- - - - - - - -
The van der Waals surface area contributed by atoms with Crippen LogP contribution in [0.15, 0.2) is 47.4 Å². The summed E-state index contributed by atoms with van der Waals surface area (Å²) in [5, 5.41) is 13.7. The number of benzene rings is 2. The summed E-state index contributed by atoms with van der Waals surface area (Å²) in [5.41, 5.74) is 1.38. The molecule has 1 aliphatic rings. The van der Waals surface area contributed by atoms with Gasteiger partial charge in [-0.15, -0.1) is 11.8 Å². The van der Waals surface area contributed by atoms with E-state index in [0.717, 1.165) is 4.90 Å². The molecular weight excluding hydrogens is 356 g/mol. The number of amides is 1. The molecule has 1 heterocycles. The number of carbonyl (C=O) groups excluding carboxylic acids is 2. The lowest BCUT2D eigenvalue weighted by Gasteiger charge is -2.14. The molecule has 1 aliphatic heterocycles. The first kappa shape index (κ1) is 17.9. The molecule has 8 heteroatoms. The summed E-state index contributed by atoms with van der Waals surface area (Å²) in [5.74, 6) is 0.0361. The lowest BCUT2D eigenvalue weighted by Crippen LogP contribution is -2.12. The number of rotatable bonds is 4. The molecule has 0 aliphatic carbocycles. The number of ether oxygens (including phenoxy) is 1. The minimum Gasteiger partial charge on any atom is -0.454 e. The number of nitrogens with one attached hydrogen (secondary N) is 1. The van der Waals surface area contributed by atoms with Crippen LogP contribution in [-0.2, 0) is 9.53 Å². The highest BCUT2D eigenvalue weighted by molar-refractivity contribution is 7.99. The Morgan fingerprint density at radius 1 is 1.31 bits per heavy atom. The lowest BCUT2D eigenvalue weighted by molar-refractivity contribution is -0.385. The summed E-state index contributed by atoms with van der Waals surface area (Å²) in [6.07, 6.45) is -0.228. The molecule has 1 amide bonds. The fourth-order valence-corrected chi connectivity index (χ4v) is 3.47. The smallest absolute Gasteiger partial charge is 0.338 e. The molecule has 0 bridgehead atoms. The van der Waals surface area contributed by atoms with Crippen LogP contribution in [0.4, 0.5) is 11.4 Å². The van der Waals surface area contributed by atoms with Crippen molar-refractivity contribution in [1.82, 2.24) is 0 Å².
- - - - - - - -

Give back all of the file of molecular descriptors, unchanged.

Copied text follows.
The van der Waals surface area contributed by atoms with Crippen LogP contribution in [0.15, 0.2) is 47.4 Å². The summed E-state index contributed by atoms with van der Waals surface area (Å²) in [5, 5.41) is 13.7. The number of benzene rings is 2. The summed E-state index contributed by atoms with van der Waals surface area (Å²) in [5.41, 5.74) is 1.38. The molecule has 1 aliphatic rings. The van der Waals surface area contributed by atoms with Gasteiger partial charge in [-0.15, -0.1) is 11.8 Å². The van der Waals surface area contributed by atoms with E-state index in [0.717, 1.165) is 4.90 Å². The molecular weight excluding hydrogens is 356 g/mol. The number of amides is 1. The molecule has 1 heterocycles. The number of carbonyl (C=O) groups excluding carboxylic acids is 2. The lowest BCUT2D eigenvalue weighted by Gasteiger charge is -2.14. The molecule has 1 aliphatic heterocycles. The first kappa shape index (κ1) is 17.9. The molecule has 8 heteroatoms. The summed E-state index contributed by atoms with van der Waals surface area (Å²) in [5.74, 6) is 0.0361. The lowest BCUT2D eigenvalue weighted by Crippen LogP contribution is -2.12. The number of rotatable bonds is 4. The molecule has 0 aliphatic carbocycles. The number of ether oxygens (including phenoxy) is 1. The minimum Gasteiger partial charge on any atom is -0.454 e. The number of nitrogens with one attached hydrogen (secondary N) is 1. The van der Waals surface area contributed by atoms with Crippen LogP contribution in [-0.2, 0) is 9.53 Å². The highest BCUT2D eigenvalue weighted by molar-refractivity contribution is 7.99. The Morgan fingerprint density at radius 1 is 1.31 bits per heavy atom. The lowest BCUT2D eigenvalue weighted by molar-refractivity contribution is -0.385. The summed E-state index contributed by atoms with van der Waals surface area (Å²) in [6.07, 6.45) is -0.228. The molecule has 1 amide bonds. The fourth-order valence-corrected chi connectivity index (χ4v) is 3.47. The smallest absolute Gasteiger partial charge is 0.338 e. The molecule has 0 bridgehead atoms. The van der Waals surface area contributed by atoms with Crippen LogP contribution in [0.4, 0.5) is 11.4 Å². The van der Waals surface area contributed by atoms with Crippen molar-refractivity contribution in [1.82, 2.24) is 0 Å².